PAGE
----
In 1992, the Cronulla club extended their ground at Endeavour Field, adding a new stand to the ground at a cost of 2.5 million dollars. The club originally calling the stand the 'Western Endeavour' grandstand but with the retirement of Andrew Ettingshausen in 2000 the club decided to name it the 'Andrew Ettingshausen' stand in his honour.

2003 saw the Cronulla-Sutherland Sharks name the top ten Sharks legends of all-time as nominated by fans and picked by a panel of experts.[citation needed] Ettingshausen was named amongst the ten and was then further honoured by being picked as one of the three first immortals of the club along with Gavin Miller and Steve Rogers

Television career[edit]

With his retirement from rugby league Ettingshausen launched his media career with his own television show on the Nine Network in 1997 titled, Escape with ET. The show is essentially a fishing show hosted by Ettingshausen though it also focuses on many water sports (such as white water rafting and wakeboarding), off-road 4WD driving and other outdoors activities.

The show has been currently running for eight years to date and in 2005 moved to rival network Network Ten. It usually had a celebrity appearing on each episode including former rugby league players such as David Peachey and Ryan Girdler along with others including Paul Kelly, John Barnes and Layne Beachley.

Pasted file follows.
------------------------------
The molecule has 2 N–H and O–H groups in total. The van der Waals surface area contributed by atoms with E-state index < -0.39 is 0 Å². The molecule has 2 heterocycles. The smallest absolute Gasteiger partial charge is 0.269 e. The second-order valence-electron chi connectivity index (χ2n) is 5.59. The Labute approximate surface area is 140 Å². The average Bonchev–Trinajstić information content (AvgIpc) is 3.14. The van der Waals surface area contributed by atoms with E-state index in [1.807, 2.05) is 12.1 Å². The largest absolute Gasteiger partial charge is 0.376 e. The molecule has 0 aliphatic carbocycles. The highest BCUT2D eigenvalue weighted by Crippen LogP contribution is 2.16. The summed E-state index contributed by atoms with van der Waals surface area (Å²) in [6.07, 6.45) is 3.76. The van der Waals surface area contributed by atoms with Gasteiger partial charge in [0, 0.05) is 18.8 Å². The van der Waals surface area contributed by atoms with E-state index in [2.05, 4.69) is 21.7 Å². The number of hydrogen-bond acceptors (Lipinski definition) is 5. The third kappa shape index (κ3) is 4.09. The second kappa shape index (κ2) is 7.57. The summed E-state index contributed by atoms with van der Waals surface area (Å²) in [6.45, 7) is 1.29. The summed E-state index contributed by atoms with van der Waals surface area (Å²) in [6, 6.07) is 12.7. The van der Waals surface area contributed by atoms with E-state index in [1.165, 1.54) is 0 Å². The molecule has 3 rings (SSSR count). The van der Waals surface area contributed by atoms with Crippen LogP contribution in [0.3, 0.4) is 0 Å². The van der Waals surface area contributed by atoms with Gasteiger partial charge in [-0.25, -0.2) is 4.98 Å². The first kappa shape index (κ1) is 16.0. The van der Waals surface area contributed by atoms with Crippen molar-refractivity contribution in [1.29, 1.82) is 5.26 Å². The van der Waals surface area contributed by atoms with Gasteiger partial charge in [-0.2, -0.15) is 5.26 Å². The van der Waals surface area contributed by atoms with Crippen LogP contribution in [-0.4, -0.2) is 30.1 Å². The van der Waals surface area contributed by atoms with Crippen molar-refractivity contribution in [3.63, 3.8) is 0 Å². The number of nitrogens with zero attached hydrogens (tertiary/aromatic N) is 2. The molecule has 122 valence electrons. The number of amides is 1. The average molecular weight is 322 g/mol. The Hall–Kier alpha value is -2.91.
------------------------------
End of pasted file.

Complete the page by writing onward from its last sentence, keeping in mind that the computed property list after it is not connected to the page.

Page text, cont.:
In 2014, Ettingshausen won an Asian Television Award for best sports presenter.[14]

In 2015, Ettingshausen hosted the four part Discovery Channel series Saltwater Heroes.[15]

References[edit]

  1. ^ a b "Andrew Ettingshausen". nrlstats.com. Sports Data. Retrieved 2 July 2014. 
  2. ^ a b "Andrew Ettingshausen". yahoo.com. Yahoo! 7 Sport. Retrieved 2 July 2014. 
  3. ^ Rugby League Project
  4. ^ Yesterday's Hero
  5. ^ Edwards, Brent (27 June 2010). "Legend Lockyer an inspiration". New Zealand Herald. New Zealand: APN Holdings NZ Limited. Retrieved 29 June 2010. 
  6. ^ "SportingPulse Homepage for Australian Secondary Schools Rugby League". SportingPulse. Retrieved 10 October 2008. 
  7. ^ John Robinson and Garrett Jones (8 June 1988). "Family fights to clear League Hero's Name". The Sydney Morning Herald. Australia. p. 74. Retrieved 20 February 2011. 
  8. ^ 1994 Cronulla vs South Sydney highlights
  9. ^ "You must be skidding - artist hopes for a runway success". The Sydney Morning Herald. 11 August 2004. 
  10. ^ Rolph, David; Beveridge, Fiona; Velluti, Samantha (2008). Reputation, Celebrity and Defamation Law. Ashgate Publishing, Ltd. p. 153. ISBN 0-7546-7124-0. ISBN 9780754671244. 
  11. ^ http://m.smh.com.au/lifestyle/private-sydney/the-night-et-didnt-phone-home-league-star-blames-affair-with-friends-wife-on-depression-20120529-1zgts.html
  12. ^ http://www.theage.com.au/articles/2005/12/22/1135032129832.html?from=rss
  13. ^ "Centenary of Rugby League – The Players". NRL & ARL. 23 February 2008. Archived from the original on 26 February 2008. Retrieved 23 February 2008. 
  14. ^ "Interview with Andrew Ettingshausen, 2014 Winner of Best Sports Presenter/Commentator". Asian Television Awards. July 21, 2015. Retrieved August 28, 2015. 
  15. ^ "ET's Saltwater Heroes premieres Wednesday". Fishing World. August 3, 2015. Retrieved August 28, 2015. 

Further reading[edit]

External links[edit]